Sustainability Audits

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Sustainability Audits

What is a Sustainability Audit?

The initial process in any Environmental Assessment and Sustainability Management program is to understand the current carbon/greenhouse gas (GHG) energy emissions, waste, and water footprints. To quantitatively determine emission output, waste and water use, an audit needs to be conducted to provide a ‘baseline measurement’.

Audits usually consist of a ‘scope’ which sets the boundary for the auditing assessment process. An audit is a fundamental tool to assist with the development of setting targets and to quantify benefits of any new embedded protocols and implemented systems recommended by the audit.

Energy Audit

Energy auditing ensures you are efficiently looking at the operational or manufacturing costs of built facilities. GHG emissions are used to determine a baseline measurement of energy output. Assessment of internal systems and protocols, staff engagement and communications are just some determining factors that are engaged with energy auditing. Defining the best way for your organisation to become more energy efficient, reduce costs and in turn benefit the environment are key outcomes from an energy audit.

Waste Audit

Auditing how much waste you generate and where you generate this waste, assists with how to manage waste for maximum cost-effectiveness, and capacity to adapt environmentally friendly solutions. A physical analysis of waste composition will deliver a detailed understanding of current problems, identify potential opportunities, and provide analysis of your waste composition.

A Waste Audit clearly identifies your waste generation, while assisting with:

  • Establishing a baseline or benchmark data;
  • Characterising and quantifying waste streams;
  • Verifying waste pathways;
  • Identifying waste diversion opportunities;
  • Identifying source reduction opportunities; and
  • Assessing effectiveness and determination of ways to improve efficiency of your current waste management systems.

Water Audit

Water audits provide a way to inventory all water uses in your facility and identify ways to increase water use efficiency.

The results can help you prioritise steps to implement and set cost-effective water-saving measures, that provide accountability for meeting and reviewing targets.

What is a Scope?

The scope of an audit is a statement that specifies the focus, extent, and boundary of an audit. The scope can be specified by defining the physical location of the audit, the organisational units that will be examined, the processes and activities that will be included, and the period that will be covered.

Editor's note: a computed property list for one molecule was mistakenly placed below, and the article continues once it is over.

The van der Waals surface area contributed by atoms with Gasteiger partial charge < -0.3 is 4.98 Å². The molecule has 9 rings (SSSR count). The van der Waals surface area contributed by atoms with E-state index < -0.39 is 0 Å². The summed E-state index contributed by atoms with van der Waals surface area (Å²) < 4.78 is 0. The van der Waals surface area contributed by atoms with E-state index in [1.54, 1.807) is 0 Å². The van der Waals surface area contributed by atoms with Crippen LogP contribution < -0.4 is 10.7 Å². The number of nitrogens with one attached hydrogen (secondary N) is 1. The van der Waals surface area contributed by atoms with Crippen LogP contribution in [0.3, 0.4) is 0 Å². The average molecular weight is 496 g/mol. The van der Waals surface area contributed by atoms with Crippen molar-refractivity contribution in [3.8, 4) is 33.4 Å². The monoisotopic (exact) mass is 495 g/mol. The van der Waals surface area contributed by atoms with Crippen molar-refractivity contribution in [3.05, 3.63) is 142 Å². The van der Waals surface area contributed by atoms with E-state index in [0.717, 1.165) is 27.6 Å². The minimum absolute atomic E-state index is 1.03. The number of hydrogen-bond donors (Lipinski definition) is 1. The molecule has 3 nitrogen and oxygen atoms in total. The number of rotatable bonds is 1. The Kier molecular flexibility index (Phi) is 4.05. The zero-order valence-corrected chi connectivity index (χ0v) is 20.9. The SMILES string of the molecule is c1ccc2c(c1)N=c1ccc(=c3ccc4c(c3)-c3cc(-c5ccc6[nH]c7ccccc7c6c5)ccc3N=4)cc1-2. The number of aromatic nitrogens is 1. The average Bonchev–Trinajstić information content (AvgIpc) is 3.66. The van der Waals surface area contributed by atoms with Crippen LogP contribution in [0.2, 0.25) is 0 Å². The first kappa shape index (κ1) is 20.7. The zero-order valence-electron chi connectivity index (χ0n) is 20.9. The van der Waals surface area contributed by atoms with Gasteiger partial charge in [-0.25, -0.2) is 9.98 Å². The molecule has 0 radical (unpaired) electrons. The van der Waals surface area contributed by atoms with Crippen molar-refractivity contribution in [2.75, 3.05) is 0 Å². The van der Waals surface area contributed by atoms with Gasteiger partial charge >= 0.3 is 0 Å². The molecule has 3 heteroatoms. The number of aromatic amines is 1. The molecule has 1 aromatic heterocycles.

GHG emissions are one of the sustainability performance indicators that are used to manage and report in an audit, and they are measured through three scopes. (Scope 1, Scope 2, Scope 3). The scopes are designed to avoid ‘double-counting’of emissions, and are also intended to categorise the organisations GHG into, those that they control (e.g. Scope 1) versus those that they can influence (e.g. Scope 3).

SCOPE 1 are also referred to as Direct GHG, and are defined as ‘emissions from sources that are owned or controlled by the organisation’.

SCOPE 2 are also referred to as Energy Indirect GHG, and are defined as ‘emissions from the consumption of purchased electricity, steam, or other sources of energy generated upstream from the organisation’.

SCOPE 3 are also referred to as Other Indirect GHG, and are defined as ‘emissions that are a consequence of the operations of an organisation, but are not directly owned or controlled by the organisation’. It includes a number of different sources of GHG including employee commuting, business travel, third party distribution and logistics,production of purchased goods, emissions from the use of sold products, and several more.

Outcomes of an Audit

A Sustainability Audit Report will include the results of audits on waste, energy and water and provide benchmark levels for each of those three aspects, usually encompassed over a twelve-month period. It will also include recommendations on improvements in each area moving forward. It will provide transparency as to how data has been calculated, with an inventory report which will form a benchmark against future greenhouse gas inventories.

Establishing benchmarks will provide valuable accountability and target forecasting to assist with setting future initiatives, social, economic and environmental business branding and project opportunities. Advice to maximise resource recovery and minimise environmental and economic risk, including energy from waste, energy (GHG) auditing and water assessment are contained in this form of report.

The sustainability audit proposed will be carried out in accordance with Global Reporting Initiative (GRI) Standards.

The GRI Standards are the world’s most trusted and widely used standards for sustainability reporting, and enable organisations to measure and understand their impacts on the environment.

The initial process in any Environmental Assessment and Sustainability Management program is to understand the current carbon/greenhouse gas (GHG) energy emissions, waste, and water footprints. To quantitatively determine emission output, waste and water use, an audit needs to be conducted to provide a ‘baseline measurement’.

Audits usually consist of a ‘scope’ which sets the boundary for the auditing assessment process. An audit is a fundamental tool to assist with the development of setting targets and to quantify benefits of any new embedded protocols and implemented systems recommended by the audit.